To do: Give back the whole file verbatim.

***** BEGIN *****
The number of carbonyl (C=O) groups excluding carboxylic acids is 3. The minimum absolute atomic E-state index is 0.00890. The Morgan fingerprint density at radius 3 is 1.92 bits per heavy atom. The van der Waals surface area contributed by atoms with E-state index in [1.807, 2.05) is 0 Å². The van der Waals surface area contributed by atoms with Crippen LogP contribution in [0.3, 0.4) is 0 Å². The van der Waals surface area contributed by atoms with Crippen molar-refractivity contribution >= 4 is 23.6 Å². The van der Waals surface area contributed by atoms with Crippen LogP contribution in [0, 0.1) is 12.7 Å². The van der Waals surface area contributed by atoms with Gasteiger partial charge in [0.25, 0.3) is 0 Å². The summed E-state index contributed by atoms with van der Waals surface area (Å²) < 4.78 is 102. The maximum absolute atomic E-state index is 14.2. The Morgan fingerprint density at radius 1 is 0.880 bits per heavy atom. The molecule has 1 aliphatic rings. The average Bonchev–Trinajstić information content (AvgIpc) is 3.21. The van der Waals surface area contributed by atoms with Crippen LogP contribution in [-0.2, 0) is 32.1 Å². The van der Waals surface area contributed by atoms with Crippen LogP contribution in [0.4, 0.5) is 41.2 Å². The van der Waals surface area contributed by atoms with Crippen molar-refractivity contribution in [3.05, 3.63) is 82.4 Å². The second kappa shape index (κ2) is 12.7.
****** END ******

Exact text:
The number of carbonyl (C=O) groups excluding carboxylic acids is 3. The minimum absolute atomic E-state index is 0.00890. The Morgan fingerprint density at radius 3 is 1.92 bits per heavy atom. The van der Waals surface area contributed by atoms with E-state index in [1.807, 2.05) is 0 Å². The van der Waals surface area contributed by atoms with Crippen LogP contribution in [0.3, 0.4) is 0 Å². The van der Waals surface area contributed by atoms with Crippen molar-refractivity contribution >= 4 is 23.6 Å². The van der Waals surface area contributed by atoms with Crippen LogP contribution in [0, 0.1) is 12.7 Å². The van der Waals surface area contributed by atoms with Gasteiger partial charge in [0.25, 0.3) is 0 Å². The summed E-state index contributed by atoms with van der Waals surface area (Å²) < 4.78 is 102. The maximum absolute atomic E-state index is 14.2. The Morgan fingerprint density at radius 1 is 0.880 bits per heavy atom. The molecule has 1 aliphatic rings. The average Bonchev–Trinajstić information content (AvgIpc) is 3.21. The van der Waals surface area contributed by atoms with Crippen LogP contribution in [-0.2, 0) is 32.1 Å². The van der Waals surface area contributed by atoms with Crippen LogP contribution in [0.4, 0.5) is 41.2 Å². The van der Waals surface area contributed by atoms with Crippen molar-refractivity contribution in [3.05, 3.63) is 82.4 Å². The second kappa shape index (κ2) is 12.7.